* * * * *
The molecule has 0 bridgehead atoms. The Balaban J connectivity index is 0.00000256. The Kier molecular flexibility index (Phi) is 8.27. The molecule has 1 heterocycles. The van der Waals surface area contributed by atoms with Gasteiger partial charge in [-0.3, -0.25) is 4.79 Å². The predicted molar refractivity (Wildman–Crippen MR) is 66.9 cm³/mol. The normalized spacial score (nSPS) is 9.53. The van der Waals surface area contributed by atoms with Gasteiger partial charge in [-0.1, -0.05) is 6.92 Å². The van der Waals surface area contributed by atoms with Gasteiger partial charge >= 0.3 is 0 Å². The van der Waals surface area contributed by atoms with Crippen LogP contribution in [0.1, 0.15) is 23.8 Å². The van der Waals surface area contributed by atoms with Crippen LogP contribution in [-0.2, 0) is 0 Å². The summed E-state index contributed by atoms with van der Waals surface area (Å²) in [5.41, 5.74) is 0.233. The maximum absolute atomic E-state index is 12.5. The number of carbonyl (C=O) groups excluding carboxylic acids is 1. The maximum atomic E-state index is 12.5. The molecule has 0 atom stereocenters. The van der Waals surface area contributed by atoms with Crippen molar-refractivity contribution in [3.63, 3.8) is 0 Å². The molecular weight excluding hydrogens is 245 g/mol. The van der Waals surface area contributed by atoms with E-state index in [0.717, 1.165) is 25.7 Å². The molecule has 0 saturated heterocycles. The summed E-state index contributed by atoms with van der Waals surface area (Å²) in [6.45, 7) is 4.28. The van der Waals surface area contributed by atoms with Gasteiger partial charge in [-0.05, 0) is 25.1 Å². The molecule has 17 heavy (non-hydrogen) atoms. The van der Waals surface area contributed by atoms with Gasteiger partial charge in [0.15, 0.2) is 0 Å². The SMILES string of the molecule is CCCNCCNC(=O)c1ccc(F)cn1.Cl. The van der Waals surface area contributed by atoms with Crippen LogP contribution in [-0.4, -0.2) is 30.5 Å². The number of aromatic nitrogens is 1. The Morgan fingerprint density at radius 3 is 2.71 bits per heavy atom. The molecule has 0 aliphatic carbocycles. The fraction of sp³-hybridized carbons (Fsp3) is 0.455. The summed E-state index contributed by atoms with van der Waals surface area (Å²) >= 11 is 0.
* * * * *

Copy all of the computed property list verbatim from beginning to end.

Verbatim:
The molecule has 0 bridgehead atoms. The Balaban J connectivity index is 0.00000256. The Kier molecular flexibility index (Phi) is 8.27. The molecule has 1 heterocycles. The van der Waals surface area contributed by atoms with Gasteiger partial charge in [-0.3, -0.25) is 4.79 Å². The predicted molar refractivity (Wildman–Crippen MR) is 66.9 cm³/mol. The normalized spacial score (nSPS) is 9.53. The van der Waals surface area contributed by atoms with Gasteiger partial charge in [-0.1, -0.05) is 6.92 Å². The van der Waals surface area contributed by atoms with Gasteiger partial charge >= 0.3 is 0 Å². The van der Waals surface area contributed by atoms with Crippen LogP contribution in [0.1, 0.15) is 23.8 Å². The van der Waals surface area contributed by atoms with Crippen LogP contribution in [-0.2, 0) is 0 Å². The summed E-state index contributed by atoms with van der Waals surface area (Å²) in [5.41, 5.74) is 0.233. The maximum absolute atomic E-state index is 12.5. The number of carbonyl (C=O) groups excluding carboxylic acids is 1. The maximum atomic E-state index is 12.5. The molecule has 0 atom stereocenters. The van der Waals surface area contributed by atoms with Crippen molar-refractivity contribution in [3.63, 3.8) is 0 Å². The molecular weight excluding hydrogens is 245 g/mol. The van der Waals surface area contributed by atoms with E-state index in [0.717, 1.165) is 25.7 Å². The molecule has 0 saturated heterocycles. The summed E-state index contributed by atoms with van der Waals surface area (Å²) in [6.45, 7) is 4.28. The van der Waals surface area contributed by atoms with Gasteiger partial charge in [-0.05, 0) is 25.1 Å². The molecule has 17 heavy (non-hydrogen) atoms. The van der Waals surface area contributed by atoms with Gasteiger partial charge in [0.15, 0.2) is 0 Å². The SMILES string of the molecule is CCCNCCNC(=O)c1ccc(F)cn1.Cl. The van der Waals surface area contributed by atoms with Crippen LogP contribution in [-0.4, -0.2) is 30.5 Å². The number of aromatic nitrogens is 1. The Morgan fingerprint density at radius 3 is 2.71 bits per heavy atom. The molecule has 0 aliphatic carbocycles. The fraction of sp³-hybridized carbons (Fsp3) is 0.455. The summed E-state index contributed by atoms with van der Waals surface area (Å²) >= 11 is 0.